Mike Ilitch built a powerhouse of philanthropy

Posted: 8:09 PM, Feb 15, 2017
Updated: 2017-02-15 20:09:12-05

Mike Ilitch's death is being mourned by so many, because he gave so many people opportunities. He used his franchise to give hard working people a process that helped them realize their full potential in business and make dreams a reality.

Little Caesar's started as just a job in high school for Brent Armstrong, who describes his younger self as “just a Detroit City kid, eastside.”

He advanced in the company, then one day Mike Ilitch asked to speak with him.

“When he said he wanted to do something for me I thought he wanted to give me a bonus, $100 or something like that,” said Armstrong.

Instead Mike Ilitch said he noticed how hard Armstrong worked to provide for his five children and asked if he would like to own his own franchise.

Now Mr. Armstrong’s children work at Little Caesar's restaurants he owns in Detroit and Highland Park.

“So when I think about the possibilities he has given me, it is not just me. I am the beginning of possibilities for my children,” said Armstrong.
Mike Shaub drove in from out of state to pay respects to Mr. Ilitch. He was in his twenties and just home from serving in the military when he started working for Little Caesar's. He put in notice he would be leaving his job there.  Mike Ilitch asked to speak to him.

“He said, I hear you are leaving. You have my blessing to do that, but let me ask you a question…” said Shaub.

Mike Ilitch, who is also a veteran, offered him the opportunity to own his own stores.  He took that opportunity.
He eventually would help Mr. Ilitch start the Little Caesar's Veterans Program, which helps all veterans, but especially disabled veterans buy a restaurant.

Shaub now owns Little Caesar’s restaurants in Ohio, South Carolina, and North Carolina.

Mike Ilitch didn’t just exhibit generosity that helped him grow his business. He built a powerhouse of philanthropy. Many of the good deeds done by he and his wife Marian were done quietly with no expectation of recognition.

It is only recently we have learned what they did for civil rights icon Rosa Parks.  When she was beaten and robbed in 1994 Judge Daman Keith called on the community to raise money to help her move to another neighborhood.  Mike and Marian Ilitch stepped up. They paid her rent for the rest of her life.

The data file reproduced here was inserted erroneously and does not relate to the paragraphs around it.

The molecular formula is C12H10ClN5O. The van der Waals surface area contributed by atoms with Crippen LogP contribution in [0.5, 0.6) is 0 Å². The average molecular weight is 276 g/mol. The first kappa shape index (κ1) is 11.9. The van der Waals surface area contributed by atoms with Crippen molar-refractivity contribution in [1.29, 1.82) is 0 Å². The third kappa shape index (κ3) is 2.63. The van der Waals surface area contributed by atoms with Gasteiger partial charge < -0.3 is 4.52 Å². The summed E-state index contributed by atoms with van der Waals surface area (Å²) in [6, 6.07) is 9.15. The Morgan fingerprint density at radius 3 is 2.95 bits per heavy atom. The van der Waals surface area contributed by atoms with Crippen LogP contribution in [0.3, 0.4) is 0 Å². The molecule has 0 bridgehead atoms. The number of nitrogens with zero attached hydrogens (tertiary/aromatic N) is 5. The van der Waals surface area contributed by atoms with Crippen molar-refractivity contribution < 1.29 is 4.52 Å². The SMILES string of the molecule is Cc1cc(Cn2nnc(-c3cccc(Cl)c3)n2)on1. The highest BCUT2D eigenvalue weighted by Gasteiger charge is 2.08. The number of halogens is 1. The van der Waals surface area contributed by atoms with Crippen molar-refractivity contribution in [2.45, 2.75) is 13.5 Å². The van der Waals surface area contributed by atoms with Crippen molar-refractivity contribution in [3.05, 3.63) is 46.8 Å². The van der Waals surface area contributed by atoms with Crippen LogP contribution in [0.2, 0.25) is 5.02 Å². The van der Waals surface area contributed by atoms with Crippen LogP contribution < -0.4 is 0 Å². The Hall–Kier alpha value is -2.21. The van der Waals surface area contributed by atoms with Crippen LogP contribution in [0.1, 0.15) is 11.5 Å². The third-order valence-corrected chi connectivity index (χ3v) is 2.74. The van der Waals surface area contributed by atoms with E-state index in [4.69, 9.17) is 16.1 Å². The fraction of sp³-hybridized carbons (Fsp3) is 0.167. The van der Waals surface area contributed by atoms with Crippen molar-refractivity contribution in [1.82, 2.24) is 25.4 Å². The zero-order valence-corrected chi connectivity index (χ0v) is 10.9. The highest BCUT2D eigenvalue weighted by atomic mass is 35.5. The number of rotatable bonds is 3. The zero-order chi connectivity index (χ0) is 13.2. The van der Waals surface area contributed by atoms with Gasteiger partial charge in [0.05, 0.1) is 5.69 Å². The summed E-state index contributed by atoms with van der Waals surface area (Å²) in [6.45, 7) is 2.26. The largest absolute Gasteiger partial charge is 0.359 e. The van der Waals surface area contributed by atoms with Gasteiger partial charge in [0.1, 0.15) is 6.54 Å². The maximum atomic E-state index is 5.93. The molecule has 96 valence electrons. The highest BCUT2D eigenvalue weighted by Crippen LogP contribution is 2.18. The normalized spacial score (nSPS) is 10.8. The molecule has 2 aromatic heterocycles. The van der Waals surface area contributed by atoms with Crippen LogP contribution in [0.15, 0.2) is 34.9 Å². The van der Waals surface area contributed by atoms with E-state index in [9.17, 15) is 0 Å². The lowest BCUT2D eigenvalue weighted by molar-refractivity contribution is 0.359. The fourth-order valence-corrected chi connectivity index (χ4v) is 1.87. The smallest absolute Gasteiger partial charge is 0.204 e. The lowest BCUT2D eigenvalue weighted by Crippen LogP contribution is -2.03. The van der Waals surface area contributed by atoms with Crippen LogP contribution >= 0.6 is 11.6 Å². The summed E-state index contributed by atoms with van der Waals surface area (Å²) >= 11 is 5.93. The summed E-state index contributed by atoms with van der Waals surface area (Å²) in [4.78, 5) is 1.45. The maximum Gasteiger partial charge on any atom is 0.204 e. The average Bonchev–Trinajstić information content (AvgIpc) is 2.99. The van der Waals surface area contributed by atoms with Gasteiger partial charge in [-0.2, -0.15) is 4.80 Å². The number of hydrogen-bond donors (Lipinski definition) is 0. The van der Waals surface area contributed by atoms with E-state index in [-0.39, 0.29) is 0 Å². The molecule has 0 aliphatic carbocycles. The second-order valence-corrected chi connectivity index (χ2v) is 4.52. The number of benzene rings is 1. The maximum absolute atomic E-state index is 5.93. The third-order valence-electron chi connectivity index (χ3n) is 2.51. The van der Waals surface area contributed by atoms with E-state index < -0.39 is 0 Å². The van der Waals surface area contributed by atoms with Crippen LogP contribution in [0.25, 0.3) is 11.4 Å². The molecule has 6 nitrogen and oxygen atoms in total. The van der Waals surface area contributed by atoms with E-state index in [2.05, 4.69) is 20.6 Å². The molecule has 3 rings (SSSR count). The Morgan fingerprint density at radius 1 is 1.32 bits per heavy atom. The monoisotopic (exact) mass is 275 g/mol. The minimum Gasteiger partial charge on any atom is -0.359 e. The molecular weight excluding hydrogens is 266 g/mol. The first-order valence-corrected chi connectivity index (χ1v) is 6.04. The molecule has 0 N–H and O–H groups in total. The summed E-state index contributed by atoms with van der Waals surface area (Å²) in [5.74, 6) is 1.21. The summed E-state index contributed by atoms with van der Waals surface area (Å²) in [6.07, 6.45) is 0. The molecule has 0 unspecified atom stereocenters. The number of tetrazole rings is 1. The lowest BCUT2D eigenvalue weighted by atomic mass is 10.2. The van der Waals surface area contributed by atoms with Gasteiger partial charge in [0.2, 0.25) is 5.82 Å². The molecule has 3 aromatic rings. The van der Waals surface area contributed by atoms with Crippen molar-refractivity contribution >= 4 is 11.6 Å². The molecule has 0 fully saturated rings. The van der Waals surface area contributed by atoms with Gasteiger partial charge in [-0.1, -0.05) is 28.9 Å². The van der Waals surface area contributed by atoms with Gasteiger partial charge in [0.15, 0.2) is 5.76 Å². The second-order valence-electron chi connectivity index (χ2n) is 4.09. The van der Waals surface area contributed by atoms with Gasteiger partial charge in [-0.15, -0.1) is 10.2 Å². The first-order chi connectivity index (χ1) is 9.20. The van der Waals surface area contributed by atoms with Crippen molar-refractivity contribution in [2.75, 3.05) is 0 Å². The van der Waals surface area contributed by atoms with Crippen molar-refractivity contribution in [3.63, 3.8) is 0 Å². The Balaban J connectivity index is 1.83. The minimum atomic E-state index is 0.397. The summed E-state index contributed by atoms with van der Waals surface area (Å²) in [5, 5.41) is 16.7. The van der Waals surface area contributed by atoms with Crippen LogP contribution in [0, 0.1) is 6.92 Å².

In 1985 Mr. Ilitch made a restaurant on wheels called the Little Caesar's Love Kitchen.

It travels the country.  For example, earlier this month it stopped in Dougherty County, Georgia to give meals to more than 200 people affected by the storms and tornadoes.

Mike Ilitch is behind charity work around the nation, but his heart is in Detroit. He has helped fight poverty, improve the lives of veterans and invested in education.

“Think of the largest idea you can and go from there,” said Allison, a student at the College for Creative Studies in Detroit.

That is the message Mike Ilitch and Ilitch Charities gave students last month. They invested $800,000  in an innovative class. Students in the class will create sculptures that will surround the Little Caesar's Arena.

“It is a visionary gesture that is consistent with this very grand vision for Detroit,” said Rick Rogers, President of College of Creative Studies.  "They are really thinking big. They are thinking in a transformational way.”

In October 2015 Mike and Marian Ilitch gifted $40 million, plus use of land, to build the new Wayne State University Mike Ilitch School of Business.

“I tell you what, I think it is the thrill of my life I really do,” said Mike Ilitch in an interview with Seven Action News after the announcement.  “I love the city so much. To see my name on that building, I feel like my life is starting all over again.”

“To see what they felt and their dream come to fruition, it really was a meaningful experience,” said April Jones, an MBA student at WSU who was at the announcement event.

Jones and Professor Attila Yaprak say they are heartbroken he passed before construction was completed.

“It is such a big loss for our community our school and our state,” said Yaprak.